The Cleveland Institute of Art Cinematheque is showing several great movies this weekend. Here are reviews of just a few of them.
Aliens (U.S., 1986) The hit sequel to Alien is bigger, faster and more amped up than the moody, cramped original. If it errs, it does so when director James Cameron insists on squeezing out every last cliffhanger and goes over the line with the manipulation, putting a screaming little orphan girl in hideous peril every time the opportunity arises and conniving to make sure that opportunity always does. At a time when gun-fetish actioners set the pace for the 1980s, Aliens won fans on both sides of the aisle, from the action freaks to the horror/sci-fi geeks who read profound feminist meaning into Sigourney Weaver as a butt-kicking female action heroine (back before that become tiresome). At 8:10 p.m. Thursday, Sept. 24. *** (Charles Cassady Jr.)
Died Young, Stayed Pretty (Canada, 2009) In visiting 30 different states and shooting 250 hours of footage, Iranian-born Canadian photographer-turned-director Eileen Yaghoobian tracked down everyone from iconic poster maker Frank Kozik to Lightning Bolt’s Brian Chippendale (Cleveland’s Derek Hess gets a shout-out in the movie) for her terrific documentary Died Young, Stayed Pretty. The movie provides a Slacker-type overview of a scene still burgeoning despite the downturn in the music industry. But it's clear after watching this film, that these guys aren't making rock posters for the money (though some do have graphic design jobs that provide them with the means to live). Rather, a love of art (and indie rock) drives most of the artists interviewed in this film. Yaghoobian will answer questions after both screenings. At 7:30 p.m. Friday, Sept. 24 and at 9:40 p.m. Saturday, Sept. 26. *** (Jeff Niesel)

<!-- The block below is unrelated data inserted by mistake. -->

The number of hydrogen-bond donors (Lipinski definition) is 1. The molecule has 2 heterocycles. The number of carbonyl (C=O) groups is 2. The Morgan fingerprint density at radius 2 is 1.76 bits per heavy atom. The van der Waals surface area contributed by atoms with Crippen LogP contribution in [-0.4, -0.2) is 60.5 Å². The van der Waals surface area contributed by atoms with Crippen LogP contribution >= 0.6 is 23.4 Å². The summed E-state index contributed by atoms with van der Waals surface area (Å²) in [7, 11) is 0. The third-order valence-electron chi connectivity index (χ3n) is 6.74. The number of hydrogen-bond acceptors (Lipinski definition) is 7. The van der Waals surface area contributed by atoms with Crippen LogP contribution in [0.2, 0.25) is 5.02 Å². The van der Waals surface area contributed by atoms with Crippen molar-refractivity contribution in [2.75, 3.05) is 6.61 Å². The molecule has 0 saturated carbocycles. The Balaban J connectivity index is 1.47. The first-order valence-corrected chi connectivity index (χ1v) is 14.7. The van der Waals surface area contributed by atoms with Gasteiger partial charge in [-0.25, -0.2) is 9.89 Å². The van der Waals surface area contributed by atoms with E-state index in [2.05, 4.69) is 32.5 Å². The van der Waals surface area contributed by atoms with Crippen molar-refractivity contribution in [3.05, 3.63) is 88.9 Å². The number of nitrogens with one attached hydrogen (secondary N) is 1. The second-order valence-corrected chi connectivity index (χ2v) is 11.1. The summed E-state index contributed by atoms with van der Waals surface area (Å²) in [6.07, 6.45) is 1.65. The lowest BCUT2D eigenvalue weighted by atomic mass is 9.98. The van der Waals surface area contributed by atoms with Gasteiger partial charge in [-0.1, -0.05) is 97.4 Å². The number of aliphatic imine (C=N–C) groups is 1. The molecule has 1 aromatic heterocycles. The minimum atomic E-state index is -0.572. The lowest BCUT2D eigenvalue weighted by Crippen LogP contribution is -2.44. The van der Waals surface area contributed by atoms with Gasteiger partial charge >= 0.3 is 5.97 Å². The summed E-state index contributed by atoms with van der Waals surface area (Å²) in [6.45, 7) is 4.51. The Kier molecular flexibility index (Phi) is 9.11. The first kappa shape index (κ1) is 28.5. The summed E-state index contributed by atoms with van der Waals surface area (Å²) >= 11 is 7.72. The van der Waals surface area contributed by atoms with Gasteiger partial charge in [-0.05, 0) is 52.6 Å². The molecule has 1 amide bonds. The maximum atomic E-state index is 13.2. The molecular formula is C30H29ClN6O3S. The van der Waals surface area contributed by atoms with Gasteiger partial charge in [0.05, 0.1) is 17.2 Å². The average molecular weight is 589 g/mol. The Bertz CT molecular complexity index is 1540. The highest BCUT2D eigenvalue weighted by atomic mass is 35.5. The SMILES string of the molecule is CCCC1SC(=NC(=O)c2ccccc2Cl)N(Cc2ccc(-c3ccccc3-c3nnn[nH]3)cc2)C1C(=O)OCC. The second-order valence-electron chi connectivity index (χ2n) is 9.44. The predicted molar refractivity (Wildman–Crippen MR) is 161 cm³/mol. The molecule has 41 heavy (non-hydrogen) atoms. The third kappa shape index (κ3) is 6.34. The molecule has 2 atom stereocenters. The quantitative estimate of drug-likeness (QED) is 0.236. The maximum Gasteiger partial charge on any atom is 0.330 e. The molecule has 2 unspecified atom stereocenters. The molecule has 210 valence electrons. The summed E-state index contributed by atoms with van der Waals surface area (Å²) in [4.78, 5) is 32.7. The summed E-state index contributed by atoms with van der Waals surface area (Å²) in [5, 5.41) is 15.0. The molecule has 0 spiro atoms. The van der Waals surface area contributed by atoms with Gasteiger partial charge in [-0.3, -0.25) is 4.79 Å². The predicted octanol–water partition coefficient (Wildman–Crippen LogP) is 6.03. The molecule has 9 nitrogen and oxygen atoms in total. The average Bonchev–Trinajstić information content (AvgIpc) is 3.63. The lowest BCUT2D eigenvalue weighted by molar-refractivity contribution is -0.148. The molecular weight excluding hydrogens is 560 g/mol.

Not Quite Hollywood: The Wild, Untold Story of Ozploitation! (Australia/US, 2008) It’s fitting that Quentin Tarantino is the first person onscreen to talk about Australian drive-in movies in Not Quite Hollywood: The Wild, Untold Story of Ozploitation! The Inglourious Basterds director has spent his entire career paying homage to the type of blood-soaked and boob-stacked films sampled here. After a brief scene in which a bunch of social critics and filmmakers attempt to link the growth of exploitation movies in the early ’70s to homegrown hippie culture, Not Quite Hollywood cuts to one of the country’s early genre pics, in which a drunken Aussie snaps a kangaroo’s neck. That pretty much represents the films’ reputations among movie critics and highfalutin directors (though they were mega-popular with the people they satirized, much to the filmmakers’ chagrin). This fun and enlightening documentary surveys a whole history that cult-movie fans may be aware of, but mainstream moviegoers probably never even knew existed. At 7:35 p.m. Saturday, Sept. 26 and at 8:35 p.m. Sunday, Sept. 27. *** (Michael Gallucci)